6 II. Components of Forces. You will use the apparatus provided to solve for the mass of an unknown object. For simplicity, we will consider that the unknown object is the only object in the apparatus that has significant mass (we will assume that the masses of cords, etc. are all zero). One of the legs of the apparatus contains a spring scale, which is used to measure force exerted on it in Newtons. The spring scale will be stretched by the tension in the cord connected to it, so the reading on the spring scale is the measure of the tension in the cord to which it is connected. 1) Sketch the apparatus below, labeling the cord attached to the spring scale as A, the cord supporting the unknown mass C, and the third cord B. Note that cord B can be adjusted at its point of connection to the vertical support; be sure to indicate this on your sketch. 2) The cords are all attached to a ring at the point where the cords converge. The total force on this ring is the sum of the forces acting on it by each of the cords attached to it. What is the total force acting on the central ring? How do you know? 3) You will be analyzing the Cartesian components of the force vectors (representing tensions in the cords) to determine the unknown mass. You can pick any perpendicular axes to use as your x- and y-directions, but in cases that include gravitational force such as this, a specific choice for the x- and y-directions makes a lot of sense. What do you think it is? Why? Check with an instructor before you continue. 6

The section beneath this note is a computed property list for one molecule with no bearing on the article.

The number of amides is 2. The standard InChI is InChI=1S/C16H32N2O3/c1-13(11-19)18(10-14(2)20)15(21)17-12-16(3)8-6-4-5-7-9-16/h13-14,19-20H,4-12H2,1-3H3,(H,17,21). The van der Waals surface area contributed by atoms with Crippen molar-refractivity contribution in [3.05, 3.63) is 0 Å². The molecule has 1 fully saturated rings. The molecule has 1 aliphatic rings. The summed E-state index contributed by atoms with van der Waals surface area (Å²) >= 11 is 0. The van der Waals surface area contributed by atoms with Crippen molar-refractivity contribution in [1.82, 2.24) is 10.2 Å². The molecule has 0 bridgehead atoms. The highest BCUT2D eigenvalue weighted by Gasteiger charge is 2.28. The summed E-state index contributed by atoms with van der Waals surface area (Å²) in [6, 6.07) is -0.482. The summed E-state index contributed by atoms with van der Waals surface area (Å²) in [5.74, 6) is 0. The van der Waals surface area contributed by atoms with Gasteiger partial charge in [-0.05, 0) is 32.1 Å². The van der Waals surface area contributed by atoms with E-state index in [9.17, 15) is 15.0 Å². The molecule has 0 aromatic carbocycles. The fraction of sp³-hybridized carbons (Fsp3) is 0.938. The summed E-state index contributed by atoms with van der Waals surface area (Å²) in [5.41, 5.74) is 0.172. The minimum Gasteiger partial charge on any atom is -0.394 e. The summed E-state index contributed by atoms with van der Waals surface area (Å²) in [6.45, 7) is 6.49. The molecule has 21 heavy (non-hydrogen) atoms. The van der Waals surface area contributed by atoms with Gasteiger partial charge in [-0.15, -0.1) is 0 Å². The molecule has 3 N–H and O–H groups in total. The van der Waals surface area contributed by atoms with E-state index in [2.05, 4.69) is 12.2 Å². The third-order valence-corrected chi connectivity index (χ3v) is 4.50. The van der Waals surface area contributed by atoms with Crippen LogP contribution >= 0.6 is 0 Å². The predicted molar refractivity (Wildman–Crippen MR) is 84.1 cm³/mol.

7 4) Using your definition for x- and y-directions as chosen in question 3, sketch vectors representing the tension in each of the three cords in the apparatus. Then, clearly show how you can break the vectors into their x- and y-components. Use α and β to represent angles between the vectors and the horizontal components. 5 a) Now you will take data that will be used to determine the unknown mass. Adjust cord B so that it is approximately horizontal, measure the angles between the cords (with the vertices at the center of the central ring) and record the force measured by the spring scale. Be sure that each lab group member measures the angles and reads the scale independently to establish uncertainty in the measurement. Record all data below, being sure to include units. b) Repeat the previous step, adjusting cord B by moving the clamp point at which it is attached to the vertical support downward as far as possible. Record all data below. Then, adjust cord B by moving the clamp upward (above the original horizontal position) as far as possible. Record all data below. 7